Crate Training Schedule
Of all the questions/concerns I receive, this is probably the most popular one. "How do I house train?".
Some people may think it's cruel to "crate" a puppy, but professionals say it is the easiest and most natural way to potty train a pup. Dogs, whether domestic or wild, will naturally find a den or safe area to sleep. In the wild, the mother dog keeps the den clean until the pups are old enough to venture outside on their own to poop or pee. Puppies learn from their mother that they shouldn't soil their sleeping area. Domestic dogs will display similar behavior. While still in the whelping box, the mother dog will clean up after her pups. As the puppies grow older, they will crawl away from their sleeping area to an area they choose as a "potty" place, and they will eliminate there. Like their wild counterparts, domestic puppies are innately predisposed to not soil the area where they sleep.
To be successful, a good crate-training program uses positive reinforcement. The crate should be a comfortable and inviting place for the puppy. To accomplish this, the crate can be lined with a soft towel or padding. Also, the pup should want to enter the crate. Luring is the fastest way to associate the crate with being a good place to go. To lure the puppy into the crate, use small bits of treats such as pieces of a hotdog. When the puppy goes into the crate to get the treat and explore the new area, leave the door open to let it come out as it wishes. Continue to use this process until the puppy enters the crate on its own for the treat. Be sure to praise the puppy gently while it is in the crate and associate a word or phrase for going in the crate. Phrases such as "kennel up" or "go to your room" work nicely. Use the association word or phrase as you are putting the treat into the crate and the puppy is following it in. Repeat this procedure several times to get your puppy accustomed to going into its crate.
The amount of time the puppy spends in the crate is extremely important. Because puppies have poor bladder control, just like a newborn baby, they should not spend any more that 4-5 hours in the crate at a time, with the exception of sleeping in the crate during the night. Below is the crate-training schedule I reccomend to those who want to use this friendly method of potty training:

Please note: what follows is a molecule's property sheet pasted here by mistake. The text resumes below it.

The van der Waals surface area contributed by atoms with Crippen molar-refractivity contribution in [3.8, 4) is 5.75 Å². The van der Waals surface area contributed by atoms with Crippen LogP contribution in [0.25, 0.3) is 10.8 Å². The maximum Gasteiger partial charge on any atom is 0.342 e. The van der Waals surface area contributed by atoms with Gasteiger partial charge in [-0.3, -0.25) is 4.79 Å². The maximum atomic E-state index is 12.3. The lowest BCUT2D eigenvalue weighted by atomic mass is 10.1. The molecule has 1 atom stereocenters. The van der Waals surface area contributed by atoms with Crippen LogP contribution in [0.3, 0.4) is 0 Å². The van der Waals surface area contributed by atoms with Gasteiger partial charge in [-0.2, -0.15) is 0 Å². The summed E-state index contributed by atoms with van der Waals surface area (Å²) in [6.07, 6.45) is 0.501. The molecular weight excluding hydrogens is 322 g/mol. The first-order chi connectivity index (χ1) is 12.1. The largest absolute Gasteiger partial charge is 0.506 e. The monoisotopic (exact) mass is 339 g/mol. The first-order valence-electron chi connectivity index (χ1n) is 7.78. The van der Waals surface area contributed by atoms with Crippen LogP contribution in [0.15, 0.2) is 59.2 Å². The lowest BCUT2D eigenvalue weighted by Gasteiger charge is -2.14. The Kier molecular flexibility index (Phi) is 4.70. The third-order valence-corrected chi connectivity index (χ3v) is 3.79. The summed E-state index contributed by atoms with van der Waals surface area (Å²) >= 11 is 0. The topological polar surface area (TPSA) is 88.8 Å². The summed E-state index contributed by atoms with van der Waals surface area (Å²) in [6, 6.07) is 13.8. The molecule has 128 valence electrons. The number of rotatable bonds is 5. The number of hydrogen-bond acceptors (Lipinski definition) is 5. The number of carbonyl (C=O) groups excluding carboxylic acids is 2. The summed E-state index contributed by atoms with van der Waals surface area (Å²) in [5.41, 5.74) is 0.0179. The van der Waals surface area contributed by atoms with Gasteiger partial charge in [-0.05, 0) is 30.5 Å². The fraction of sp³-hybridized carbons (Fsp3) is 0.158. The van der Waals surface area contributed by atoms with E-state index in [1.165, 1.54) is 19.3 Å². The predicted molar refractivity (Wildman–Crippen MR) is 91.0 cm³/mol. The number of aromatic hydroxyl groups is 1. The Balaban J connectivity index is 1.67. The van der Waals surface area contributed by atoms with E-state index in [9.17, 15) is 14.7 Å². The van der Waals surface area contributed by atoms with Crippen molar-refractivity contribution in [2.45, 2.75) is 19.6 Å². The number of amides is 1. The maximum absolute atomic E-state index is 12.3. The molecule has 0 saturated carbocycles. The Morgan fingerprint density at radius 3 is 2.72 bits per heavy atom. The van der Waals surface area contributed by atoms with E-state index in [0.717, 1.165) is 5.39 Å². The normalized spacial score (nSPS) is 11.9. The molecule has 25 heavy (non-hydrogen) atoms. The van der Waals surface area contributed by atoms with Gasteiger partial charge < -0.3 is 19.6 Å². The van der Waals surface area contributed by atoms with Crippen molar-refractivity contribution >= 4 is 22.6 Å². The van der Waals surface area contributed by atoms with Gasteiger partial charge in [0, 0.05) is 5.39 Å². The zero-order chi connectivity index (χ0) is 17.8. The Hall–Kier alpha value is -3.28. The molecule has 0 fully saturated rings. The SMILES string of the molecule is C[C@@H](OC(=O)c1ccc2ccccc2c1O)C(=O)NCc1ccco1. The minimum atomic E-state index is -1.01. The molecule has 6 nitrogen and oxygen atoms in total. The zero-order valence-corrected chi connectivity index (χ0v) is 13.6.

8:00 AM- Take the puppy out of its crate and outside to potty. It is important that you remain with the puppy. If you go inside, the pup might be more concerned with following you instead of defecating. Also, it is very important that you praise the puppy for going to the bathroom in a desirable location. Then allow the puppy to play for a few minutes. If there is no fence around your yard, be sure to put a leash on the puppy so it can not run away. Bring the puppy back inside, give its breakfast. After each feeding, you should take the puppy back outside to potty. Then back in and crate.
12:00 PM- It is time to take the puppy back outside. If the puppy begins to play, ignore the play behavior. If the puppy attempts to engage you in play, stand still with your arms folded across your chest. Don't try to sweet talk the puppy into going potty. If you attempt to sweet talk the puppy, the pup could mistake your tone of voice as approval. Praise only when the pup completes the task at hand. Again the pup should be allowed a few minutes of playtime and then brought back inside and fed. After feeding, take the pup back outside to provide the opportunity to potty again. Then bring the pup back inside and place in its crate.
5:00 PM- Follow the same procedure as the 12 o'clock routine. The only difference is that you may allow the puppy to remain outside of its crate for 2-3 hours. Constantly supervise the puppy to ensure that it does not potty inside the house. If you can not supervise the puppy, place it in a small puppy playpen.
8:00 PM- Take the pup outside to go potty. When it is brought back inside, give it its last meal of the day. A young puppy should be given at least 4 meals a day until it is 4-5 months old. As the puppy grows, the number of meals is decreased and the amount of food increased for each meal. After this feeding, take the puppy outside before it is returned to its crate. Do not give the puppy any more water after this time.
11:00 PM- This should be the last venture outside for potty for the day. Allow very little playtime during this outing so that the puppy will not expect to be played with during this late hour. Then return the pup to its crate for the night. If the puppy whines or barks to be let out, ignore the behavior. Soon it will learn that its complaining will not be rewarded, and it will soon stop and go to sleep.
Follow this schedule for 7-10 days. After this time period, reward the pup with more time outside of its crate. If you have to leave the puppy alone for any length of time, it should be placed in its crate. It will learn that the crate is its safe place to den while its master is away. If you work outside the home and can not be there at the 12 o'clock feeding/pottying, you must make arrangements for someone else to come to your home. If you don't, then it is your fault if the puppy goes inside its crate, because it simply can not hold it, even if it wanted to.
Puppies that are properly trained make better pets that all family members can enjoy and are more likely to be kept permanently by their original owners. I have entrusted you with one of my "children". Please take good care of him. Congratulations!